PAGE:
Charles and Jonathan take a job on a telephone crew that is working in southern Minnesota, which requires them to be away from home for several weeks. As they gain success and earn more money than expected, they must decide if the job is worth keeping for the long term. Back in Walnut Grove, little Carrie, who misses her father and craves attention, creates an imaginary friend to pass the time.
Lonely after his grown son moves back east to start a life of his own, a widowed old craftsman named Isaac Singerman hires Albert Ingalls as his apprentice. As the two work together and become close friends, Albert faces one of the greatest challenges in his young life when he is harassed by classmates for spending time with a Jewish person.
Devastated by his parents' impending divorce, a young boy finds some comfort in performing dangerous stunts--until his daredevil ways cause a serious accident, and he is left completely blind. Trouble is, there's more to the story than anyone ever imagined.
While returning home from a business trip, Charles and Jonathan run into former Winoka buddy Toby Noe. The man has no money and no job, so Charles invites him to live with them temporarily in Walnut Grove, which ends up causing a few problems. Trouble escalates later when Toby becomes obsessed with romancing Amanda Cooper, an angry old spinster who has no interest in him or anyone else. Meanwhile, Laura wants to attend an upcoming dance with a classmate named Jason, but they are both having a hard time expressing their feelings for each other.
Adam and Mary are expecting their first child, and Mary, who knows that Adam has a strained relationship with his father, secretly writes a letter to the man. Ultimately, Thomas Kendall arrives in Walnut Grove for a visit, and when he desires to be closer to his son and grandchild, Adam and Mary are left with an important decision to make. Meanwhile, Albert Ingalls is smitten with Miss Bennett, a beautiful young woman who is substituting for Mrs. Garvey at school.
Eccentric, yet kindhearted townsperson Kezia is living happily in her house right outside of Walnut Grove, but when she continuously neglects to pay her taxes, her property is put up for auction, then sold to none other than Harriet Oleson, who is looking to flaunt her wealth by purchasing a "summer home." With absolutely no regard for Kezia's feelings, Harriet moves into the house with her kids and allows Kezia to remain as a resident, but only if she agrees to work as a round-the-clock maid. Desperate to do something about this, Laura, Albert, and Andy hatch a plan to help Kezia reclaim her home.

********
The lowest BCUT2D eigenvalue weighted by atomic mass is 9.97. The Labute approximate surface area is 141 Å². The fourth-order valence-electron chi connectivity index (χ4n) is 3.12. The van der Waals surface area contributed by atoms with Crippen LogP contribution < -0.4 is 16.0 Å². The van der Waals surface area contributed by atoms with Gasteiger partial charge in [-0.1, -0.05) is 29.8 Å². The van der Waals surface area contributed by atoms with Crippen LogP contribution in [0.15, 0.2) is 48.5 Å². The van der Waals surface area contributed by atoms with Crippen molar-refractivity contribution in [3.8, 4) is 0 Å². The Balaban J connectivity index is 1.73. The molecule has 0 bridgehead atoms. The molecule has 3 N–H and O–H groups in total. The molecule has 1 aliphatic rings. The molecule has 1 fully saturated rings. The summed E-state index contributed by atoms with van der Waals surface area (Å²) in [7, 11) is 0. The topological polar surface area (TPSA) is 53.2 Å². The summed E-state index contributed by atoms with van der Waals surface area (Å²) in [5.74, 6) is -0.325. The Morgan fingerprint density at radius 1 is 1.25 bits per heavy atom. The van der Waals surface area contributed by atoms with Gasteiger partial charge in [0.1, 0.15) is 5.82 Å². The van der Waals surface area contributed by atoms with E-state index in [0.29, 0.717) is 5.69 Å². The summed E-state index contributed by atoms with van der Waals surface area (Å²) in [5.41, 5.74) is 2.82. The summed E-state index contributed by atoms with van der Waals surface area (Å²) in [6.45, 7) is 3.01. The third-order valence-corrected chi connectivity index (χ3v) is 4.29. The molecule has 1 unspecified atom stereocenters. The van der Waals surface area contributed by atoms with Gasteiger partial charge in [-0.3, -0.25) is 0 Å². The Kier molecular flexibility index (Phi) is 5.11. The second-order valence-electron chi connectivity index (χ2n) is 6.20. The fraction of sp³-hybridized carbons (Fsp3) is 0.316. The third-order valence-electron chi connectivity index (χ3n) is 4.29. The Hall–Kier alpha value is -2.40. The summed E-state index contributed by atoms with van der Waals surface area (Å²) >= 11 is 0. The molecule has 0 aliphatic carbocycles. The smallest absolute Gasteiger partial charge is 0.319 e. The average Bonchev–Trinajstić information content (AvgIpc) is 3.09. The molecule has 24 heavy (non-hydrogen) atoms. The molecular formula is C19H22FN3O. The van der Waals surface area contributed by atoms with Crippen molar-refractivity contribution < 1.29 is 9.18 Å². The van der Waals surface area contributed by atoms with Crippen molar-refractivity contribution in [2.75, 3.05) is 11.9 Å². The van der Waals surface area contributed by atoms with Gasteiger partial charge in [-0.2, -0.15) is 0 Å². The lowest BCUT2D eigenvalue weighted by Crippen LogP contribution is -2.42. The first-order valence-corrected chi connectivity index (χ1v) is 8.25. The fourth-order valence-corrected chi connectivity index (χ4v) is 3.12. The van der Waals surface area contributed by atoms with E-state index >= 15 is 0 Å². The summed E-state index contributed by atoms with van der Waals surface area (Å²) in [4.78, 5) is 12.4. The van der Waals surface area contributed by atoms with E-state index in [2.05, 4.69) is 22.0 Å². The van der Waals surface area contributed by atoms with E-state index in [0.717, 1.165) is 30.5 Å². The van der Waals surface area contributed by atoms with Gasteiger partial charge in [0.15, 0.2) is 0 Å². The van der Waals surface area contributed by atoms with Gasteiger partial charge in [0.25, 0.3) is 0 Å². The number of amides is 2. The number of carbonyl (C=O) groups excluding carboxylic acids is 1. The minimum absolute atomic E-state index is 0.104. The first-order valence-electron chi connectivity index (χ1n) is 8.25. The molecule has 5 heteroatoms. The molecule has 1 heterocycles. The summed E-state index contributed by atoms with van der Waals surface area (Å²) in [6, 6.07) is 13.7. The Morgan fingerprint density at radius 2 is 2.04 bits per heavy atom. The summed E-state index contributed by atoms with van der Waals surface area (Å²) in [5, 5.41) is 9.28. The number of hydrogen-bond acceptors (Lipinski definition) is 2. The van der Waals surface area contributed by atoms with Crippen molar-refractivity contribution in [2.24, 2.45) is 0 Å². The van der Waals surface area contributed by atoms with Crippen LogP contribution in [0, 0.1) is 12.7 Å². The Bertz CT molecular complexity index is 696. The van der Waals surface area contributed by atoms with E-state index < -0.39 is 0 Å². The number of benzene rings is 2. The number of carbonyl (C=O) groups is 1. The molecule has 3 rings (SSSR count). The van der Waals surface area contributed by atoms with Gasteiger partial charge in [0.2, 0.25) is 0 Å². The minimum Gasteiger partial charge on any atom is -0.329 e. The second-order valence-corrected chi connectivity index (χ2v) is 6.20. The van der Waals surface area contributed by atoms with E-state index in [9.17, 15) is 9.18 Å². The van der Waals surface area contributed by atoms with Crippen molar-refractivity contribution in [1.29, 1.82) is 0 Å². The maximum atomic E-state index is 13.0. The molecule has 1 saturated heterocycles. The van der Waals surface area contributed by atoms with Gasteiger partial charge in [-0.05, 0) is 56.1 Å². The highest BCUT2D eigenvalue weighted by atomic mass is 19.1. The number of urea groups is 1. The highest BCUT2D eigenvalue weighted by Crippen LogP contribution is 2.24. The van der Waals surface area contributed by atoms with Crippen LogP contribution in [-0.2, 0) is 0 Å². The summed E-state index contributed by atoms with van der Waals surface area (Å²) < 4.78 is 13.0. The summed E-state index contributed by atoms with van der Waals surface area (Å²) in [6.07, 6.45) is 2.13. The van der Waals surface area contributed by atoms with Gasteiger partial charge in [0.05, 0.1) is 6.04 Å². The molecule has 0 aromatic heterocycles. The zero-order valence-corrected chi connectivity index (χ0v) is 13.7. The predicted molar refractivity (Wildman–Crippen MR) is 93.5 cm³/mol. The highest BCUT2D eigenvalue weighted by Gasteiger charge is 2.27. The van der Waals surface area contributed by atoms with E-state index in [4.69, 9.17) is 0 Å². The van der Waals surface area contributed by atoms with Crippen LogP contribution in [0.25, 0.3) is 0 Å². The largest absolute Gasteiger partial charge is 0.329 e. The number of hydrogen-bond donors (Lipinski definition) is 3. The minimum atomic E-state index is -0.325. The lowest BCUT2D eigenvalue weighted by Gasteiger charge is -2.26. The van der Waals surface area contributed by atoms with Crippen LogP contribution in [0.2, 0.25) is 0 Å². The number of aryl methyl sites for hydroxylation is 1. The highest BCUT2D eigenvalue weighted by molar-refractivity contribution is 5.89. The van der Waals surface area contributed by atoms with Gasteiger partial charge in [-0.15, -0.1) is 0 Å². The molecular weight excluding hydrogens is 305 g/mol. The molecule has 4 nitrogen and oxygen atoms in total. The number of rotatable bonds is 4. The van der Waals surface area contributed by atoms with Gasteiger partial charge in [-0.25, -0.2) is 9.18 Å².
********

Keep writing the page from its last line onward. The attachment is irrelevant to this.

Trouble erupts when a local farmer, who is hateful and bigoted, refuses to set a fair price for wheat, since black farmers would be entitled to the same price. The whole thing escalates when the farmer assaults Jonathan's young son and is later accused of setting fire to the Garveys' barn.
Mary begins to see a bright light every time she stands in front of a window. The possibility of regaining her vision is there, but she and Charles must pay a visit to Mary's eye specialist in Sleepy Eye to get a definite answer. While they are away, Laura and Albert start working on a surprise project for Mary, and the Ingalls family becomes concerned about Adam's strange behavior recently.
While out of town for some business on the purchase of new horses for his farm, Charles spends increasing amounts of time with the Harpers. The family patriarch is an emotionally unstable man who uses alcohol to cope with the death of his oldest son. His wife and remaining two children find solace in Charles' kind friendship, and he soon feels obligated to help them heal somehow.
Determined to make it through the winter season, a pair of men earn money by selling tainted meat to the Walnut Grove community. Several townspeople later become infected with anthrax, including Laura, Albert, Adam, Alice, and Nels. The victims are confined to the blind school, and with time running out to help them, Charles and Jonathan go out to retrieve some medicine.
A 12-year-old boy named Dylan has leukemia and has only been given a few weeks to live. His only dream is to see the Pacific Ocean, and when his overprotective mother is too afraid to take him, Laura and Albert decide to help him get there.